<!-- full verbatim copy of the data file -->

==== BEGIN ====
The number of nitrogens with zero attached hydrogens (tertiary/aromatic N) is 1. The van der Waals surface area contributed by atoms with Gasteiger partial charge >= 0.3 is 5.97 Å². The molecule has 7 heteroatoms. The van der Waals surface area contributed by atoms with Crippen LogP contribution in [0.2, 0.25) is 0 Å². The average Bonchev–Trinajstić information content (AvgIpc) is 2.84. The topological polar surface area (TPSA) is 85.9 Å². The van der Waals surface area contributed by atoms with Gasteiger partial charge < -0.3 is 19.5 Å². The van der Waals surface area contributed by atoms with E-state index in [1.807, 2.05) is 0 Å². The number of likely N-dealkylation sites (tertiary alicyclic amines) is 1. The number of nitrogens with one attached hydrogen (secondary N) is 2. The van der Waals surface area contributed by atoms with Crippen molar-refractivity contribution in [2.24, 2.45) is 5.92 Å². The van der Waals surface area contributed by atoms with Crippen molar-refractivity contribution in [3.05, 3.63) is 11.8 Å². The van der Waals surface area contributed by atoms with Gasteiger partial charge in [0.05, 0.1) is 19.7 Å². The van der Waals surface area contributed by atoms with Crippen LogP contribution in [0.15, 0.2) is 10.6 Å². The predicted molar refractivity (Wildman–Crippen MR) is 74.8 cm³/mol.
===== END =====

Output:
The number of nitrogens with zero attached hydrogens (tertiary/aromatic N) is 1. The van der Waals surface area contributed by atoms with Gasteiger partial charge >= 0.3 is 5.97 Å². The molecule has 7 heteroatoms. The van der Waals surface area contributed by atoms with Crippen LogP contribution in [0.2, 0.25) is 0 Å². The average Bonchev–Trinajstić information content (AvgIpc) is 2.84. The topological polar surface area (TPSA) is 85.9 Å². The van der Waals surface area contributed by atoms with Gasteiger partial charge < -0.3 is 19.5 Å². The van der Waals surface area contributed by atoms with E-state index in [1.807, 2.05) is 0 Å². The number of likely N-dealkylation sites (tertiary alicyclic amines) is 1. The number of nitrogens with one attached hydrogen (secondary N) is 2. The van der Waals surface area contributed by atoms with Crippen molar-refractivity contribution in [2.24, 2.45) is 5.92 Å². The van der Waals surface area contributed by atoms with Crippen molar-refractivity contribution in [3.05, 3.63) is 11.8 Å². The van der Waals surface area contributed by atoms with Gasteiger partial charge in [0.05, 0.1) is 19.7 Å². The van der Waals surface area contributed by atoms with Crippen LogP contribution in [0.15, 0.2) is 10.6 Å². The predicted molar refractivity (Wildman–Crippen MR) is 74.8 cm³/mol.